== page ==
Given its popularity, Microsoft Windows remains among the most targeted operating systems. Therefore, various versions of the Windows operating system are adjustable for carrying cyber forensic investigations and acquiring electronic evidence. Considering the mainstream of the system, most computer forensics is Windows-centric. The Windows Registry is a central hierarchical repository for configuration data (incl. (Windows 9x/ME, Windows CE, Windows NT/2000/XP/2003) that contains configuration data to facilitate forensic examiners conduct forensic analysis. The Windows Forensic Environment (referred to Windows FE) is an operating system booted from external sources, including CDs, DVDs, and USBs. Unlike Windows PE, Windows FE is capable of forensically booting a computer system.
In its turn, Apple Operation System (iOS) is rather spacious to store a vast amount of records, text and browsing history, map searching, messages and chats to facilitate forensic analysts. However, the AppleÆs Macintosh (Mac) platform is not as feasible in terms of forensic investigations. The Mac tools are few and hardly recognizable beyond the Mac application. Furthermore, most of them are inadequate for forensics analysis and rather expensive (Hawkins, 2002).
In practical terms, while a forensic analyst may be relatively comfortable with Windows environments, it takes one much time and effort to investigate the Mac forensics. Nonetheless, both platforms have their own encrypting data options. At that, their own built-in products designed to protect data from unauthorized access substantially differ. In case of the Windows system, a forensic analysis typically embraces the following: Deleted File Recovery, Unallocated Space, Data Carving, Data Wiping, Link Files, Date/Time, Metadata,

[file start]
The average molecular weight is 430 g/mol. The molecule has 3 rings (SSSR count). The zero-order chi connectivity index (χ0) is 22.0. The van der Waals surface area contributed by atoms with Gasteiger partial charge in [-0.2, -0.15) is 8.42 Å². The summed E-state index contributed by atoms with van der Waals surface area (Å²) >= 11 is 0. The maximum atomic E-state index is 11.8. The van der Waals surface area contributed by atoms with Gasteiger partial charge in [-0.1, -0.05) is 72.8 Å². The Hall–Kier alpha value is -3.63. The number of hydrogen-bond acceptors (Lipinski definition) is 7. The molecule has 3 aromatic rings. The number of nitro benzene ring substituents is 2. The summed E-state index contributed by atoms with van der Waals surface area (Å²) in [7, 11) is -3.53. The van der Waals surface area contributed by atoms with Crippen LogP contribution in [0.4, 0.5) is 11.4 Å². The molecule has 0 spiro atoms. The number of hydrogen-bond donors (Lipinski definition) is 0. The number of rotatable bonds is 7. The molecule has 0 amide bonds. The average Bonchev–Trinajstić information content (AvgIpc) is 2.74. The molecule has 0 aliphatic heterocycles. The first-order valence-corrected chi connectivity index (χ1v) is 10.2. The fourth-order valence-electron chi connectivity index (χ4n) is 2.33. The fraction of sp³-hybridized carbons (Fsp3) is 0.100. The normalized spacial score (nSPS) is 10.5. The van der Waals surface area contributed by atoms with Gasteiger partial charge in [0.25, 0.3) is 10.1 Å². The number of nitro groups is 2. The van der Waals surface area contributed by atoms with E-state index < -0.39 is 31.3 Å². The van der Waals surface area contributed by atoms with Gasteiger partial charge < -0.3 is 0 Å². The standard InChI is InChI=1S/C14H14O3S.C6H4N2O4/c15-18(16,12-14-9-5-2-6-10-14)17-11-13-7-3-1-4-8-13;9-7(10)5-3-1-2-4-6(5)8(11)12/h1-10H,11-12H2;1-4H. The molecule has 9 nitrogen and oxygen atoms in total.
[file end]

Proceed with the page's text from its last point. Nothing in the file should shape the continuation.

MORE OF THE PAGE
Email (web based), Internet History, Windows Registry, Virus / Malware, MD5 Comparison, Signature Analysis, File Listing, Keyword Searching, Document Review, and Graphic File Review. In its turn, Mac deploys the ôsecure empty trashö method to wipe the files from the drive without the possibility of further recovery by any forensic tools (Weber, 2011).
- Hawkins, P. (2002) ôMacintosh Forensic Analysis Using OS X,ö SANS Institute InfoSec Reading Room, retrieved Oct 2, 2018 from https://www.sans.org/reading-room/whitepapers/apple/macintosh-forensic-analysis-os-269
- Weber, P (2011). ôMac forensics Is Different,ö retrieved Oct 2, 2018 from http://www.vestigeltd.com/thought-leadership/mac-forensics-is-different/